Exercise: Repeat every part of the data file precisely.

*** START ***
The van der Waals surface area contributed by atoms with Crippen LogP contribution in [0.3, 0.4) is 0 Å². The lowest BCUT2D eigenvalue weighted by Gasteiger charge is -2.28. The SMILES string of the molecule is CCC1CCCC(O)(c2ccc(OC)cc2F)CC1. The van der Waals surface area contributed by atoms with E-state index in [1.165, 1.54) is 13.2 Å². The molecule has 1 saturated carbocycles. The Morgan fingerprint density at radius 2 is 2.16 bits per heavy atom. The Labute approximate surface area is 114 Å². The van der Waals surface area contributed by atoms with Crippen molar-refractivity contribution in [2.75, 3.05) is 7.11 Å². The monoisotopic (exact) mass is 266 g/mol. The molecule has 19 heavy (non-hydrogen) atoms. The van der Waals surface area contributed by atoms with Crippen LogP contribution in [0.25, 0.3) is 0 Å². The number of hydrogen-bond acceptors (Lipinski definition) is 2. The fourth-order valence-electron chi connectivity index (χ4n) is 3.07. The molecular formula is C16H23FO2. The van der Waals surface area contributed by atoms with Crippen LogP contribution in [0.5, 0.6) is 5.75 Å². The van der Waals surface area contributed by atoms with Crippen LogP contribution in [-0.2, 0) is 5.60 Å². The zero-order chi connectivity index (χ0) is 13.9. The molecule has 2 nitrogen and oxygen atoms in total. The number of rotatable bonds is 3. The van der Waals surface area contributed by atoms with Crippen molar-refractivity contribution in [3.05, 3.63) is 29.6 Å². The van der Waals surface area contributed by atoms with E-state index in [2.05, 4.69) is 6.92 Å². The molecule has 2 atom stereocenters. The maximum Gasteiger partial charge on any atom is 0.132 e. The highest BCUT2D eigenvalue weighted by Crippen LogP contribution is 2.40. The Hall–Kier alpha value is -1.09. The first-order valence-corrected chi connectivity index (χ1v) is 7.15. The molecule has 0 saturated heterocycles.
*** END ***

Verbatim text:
The van der Waals surface area contributed by atoms with Crippen LogP contribution in [0.3, 0.4) is 0 Å². The lowest BCUT2D eigenvalue weighted by Gasteiger charge is -2.28. The SMILES string of the molecule is CCC1CCCC(O)(c2ccc(OC)cc2F)CC1. The van der Waals surface area contributed by atoms with E-state index in [1.165, 1.54) is 13.2 Å². The molecule has 1 saturated carbocycles. The Morgan fingerprint density at radius 2 is 2.16 bits per heavy atom. The Labute approximate surface area is 114 Å². The van der Waals surface area contributed by atoms with Crippen molar-refractivity contribution in [2.75, 3.05) is 7.11 Å². The monoisotopic (exact) mass is 266 g/mol. The molecule has 19 heavy (non-hydrogen) atoms. The van der Waals surface area contributed by atoms with Crippen LogP contribution in [0.25, 0.3) is 0 Å². The number of hydrogen-bond acceptors (Lipinski definition) is 2. The fourth-order valence-electron chi connectivity index (χ4n) is 3.07. The molecular formula is C16H23FO2. The van der Waals surface area contributed by atoms with Crippen LogP contribution in [0.5, 0.6) is 5.75 Å². The van der Waals surface area contributed by atoms with Crippen LogP contribution in [-0.2, 0) is 5.60 Å². The zero-order chi connectivity index (χ0) is 13.9. The molecule has 2 nitrogen and oxygen atoms in total. The number of rotatable bonds is 3. The van der Waals surface area contributed by atoms with Crippen molar-refractivity contribution in [3.05, 3.63) is 29.6 Å². The van der Waals surface area contributed by atoms with E-state index in [2.05, 4.69) is 6.92 Å². The molecule has 2 atom stereocenters. The maximum Gasteiger partial charge on any atom is 0.132 e. The highest BCUT2D eigenvalue weighted by Crippen LogP contribution is 2.40. The Hall–Kier alpha value is -1.09. The first-order valence-corrected chi connectivity index (χ1v) is 7.15. The molecule has 0 saturated heterocycles.